Once again though, B.J.’s work is not done because the Circle steal his head, pop it in a glass jar and then reattach it onto the body of a bioengineered Nazi Super-Soldier, making him able bodied once again and looking as swole as Han and Leia’s kid. Our plucky heroes then find out about an Automatic Defense System named ODIN that looks to stop them from finally smashing the Nazis and instituting their own new world order. They find out that the codes for this gigantic fly in the ointment are being kept on Venus, which is also a Nazi stronghold now, and need a way to get there. Luckily for them, an ancient Adolf Hitler is on Venus making a movie and he needs an actor to play B.J. himself. Not one to look an insanely useful gift horse in the mouth, B.J. pops himself on a rocket, heads to Venus, has a bit of fun with Hitler, retrieves the codes, returns to Earth where the Circle hack and destroy ODIN and B.J. finally gets to enact brutal revenge on Engels live on The Jimmy Carver Show.
As you can see, the game is about as schlocky and over the top as you are likely to find anywhere in any game, and it’s that craziness that keeps you playing and playing with a smile on your face. It’s big, daft nonsense, played at a frenetic pace with gallons of blood thrown at you, but it’s surprisingly well written big, daft nonsense. There are moments of real pathos beneath the bloodshed, some really fantastic comedy and the game makes you make some really weighty moral choices that will affect the storyline.
Those moral choices are the moments that stick with you once the cacophony of battle stops ringing in your ears. The first one you make is an absolutely horrific scene that, no matter how you choose, leads to resolutions that are stomach-churning awful and is a moment I have spent all night discussing with a friend who has also played the game. It affected me in a way that a choice in a game hasn’t affected me since Spec Ops: The Line and it, and the characters themselves, show that the writing is the jewel in this blood spattered crown.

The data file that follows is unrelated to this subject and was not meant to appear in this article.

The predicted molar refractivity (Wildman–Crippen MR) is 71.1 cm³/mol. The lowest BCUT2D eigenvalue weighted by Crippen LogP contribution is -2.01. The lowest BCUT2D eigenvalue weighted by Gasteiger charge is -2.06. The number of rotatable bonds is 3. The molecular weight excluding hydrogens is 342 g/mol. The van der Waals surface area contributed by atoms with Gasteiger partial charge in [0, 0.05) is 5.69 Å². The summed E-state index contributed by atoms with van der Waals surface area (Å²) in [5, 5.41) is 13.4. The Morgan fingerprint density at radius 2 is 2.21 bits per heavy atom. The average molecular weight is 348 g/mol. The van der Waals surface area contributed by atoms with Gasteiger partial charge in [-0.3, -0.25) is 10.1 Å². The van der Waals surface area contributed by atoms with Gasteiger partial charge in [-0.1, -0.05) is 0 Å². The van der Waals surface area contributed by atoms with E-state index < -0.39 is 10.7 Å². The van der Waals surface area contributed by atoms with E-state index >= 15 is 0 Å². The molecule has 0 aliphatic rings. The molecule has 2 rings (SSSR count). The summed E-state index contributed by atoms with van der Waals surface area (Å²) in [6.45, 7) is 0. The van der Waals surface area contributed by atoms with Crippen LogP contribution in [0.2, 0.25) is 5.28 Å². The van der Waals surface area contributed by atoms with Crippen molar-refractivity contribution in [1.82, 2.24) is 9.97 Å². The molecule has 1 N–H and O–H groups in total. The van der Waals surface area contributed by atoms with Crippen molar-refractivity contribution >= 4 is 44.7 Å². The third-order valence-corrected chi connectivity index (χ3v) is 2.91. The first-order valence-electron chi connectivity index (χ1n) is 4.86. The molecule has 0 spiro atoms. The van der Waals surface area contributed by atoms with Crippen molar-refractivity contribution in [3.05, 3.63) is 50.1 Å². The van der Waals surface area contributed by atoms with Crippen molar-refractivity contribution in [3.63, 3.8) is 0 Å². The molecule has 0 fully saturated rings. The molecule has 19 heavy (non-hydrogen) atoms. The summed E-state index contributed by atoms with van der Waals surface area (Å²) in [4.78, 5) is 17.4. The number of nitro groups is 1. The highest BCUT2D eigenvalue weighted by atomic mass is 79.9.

The characters are all instantly memorable thanks to some lovely design, acting and a script that makes you love the good guys and hate the bad guys. From the despicable Engles to the hilarious mess that is Super Spesh, every person in the game is well drawn and cartoonishly believable. Even B.J.’s inner monologue is well written, considered and funny on occasion.
The game plays well too, with your standard FPS controls the most part. Weapon selection is via a quick wheel you bring up by holding down R1. R2 is your trigger and L2 is ADS with L1 being your grenade this time. Pushing in R3 makes you sprint, Square to reload, Circle to slide and X to jump. The game allows you to dual wield guns and you can pull that up by pressing up on the D-Pad.
As I said earlier, this game is frenetic, you sprint at enemies with the the speed and intensity of a man rushing to make bad life choices at three in the morning. The combat itself is incredibly satisfying, even if the actual weapons felt like they could use more oomph, to me. Having said that, the weapons are plentiful and the ability to dual wield makes for some fun combos. This is a game that allows you to go on a one man wrecking spree throughout the Nazi ranks and even into space. Most of the game will whiz by in a torrent of viscera and lead, with the occasional massive explosion, melting or ravaging by robo-hounds to keep you busy. I honestly can’t stress enough just how twisted parts of this game are, too. There are so may WTF? Moments that I started to lose count, and some of it will simply be too horrible for gamers of a sensitive disposition.
It has some problems that, while not game breaking, are annoying as hell to deal with, though. Chief amongst these is a radar system that appears on screen whenever you reach an alarmed area. It highlights how far away the commander of that area is and the idea is that you can get to him stealthily and kill him before the alarm goes off, but in actuality, the bloody thing is so vague that I never know if they are above or below me, whether or not there’s an actual way to him or if he’s surrounded by wall or water. Its terribly executed and meant that I just took on every fight with the alarm blaring in the background as wave after wave of Nazi goon rushed up to me to be killed in amusing ways.
There are also some unforgivably bad holes in the map that you can’t get out of, one of which was one step forward from a spawn point. One. Step. FORWARD!! Which machiavellian, wannabe Satan designed that?
Overall though, the game is an excellent romp. A real grindhouse treat for those of you that like their gunplay fast and messy and their Nazis abominable.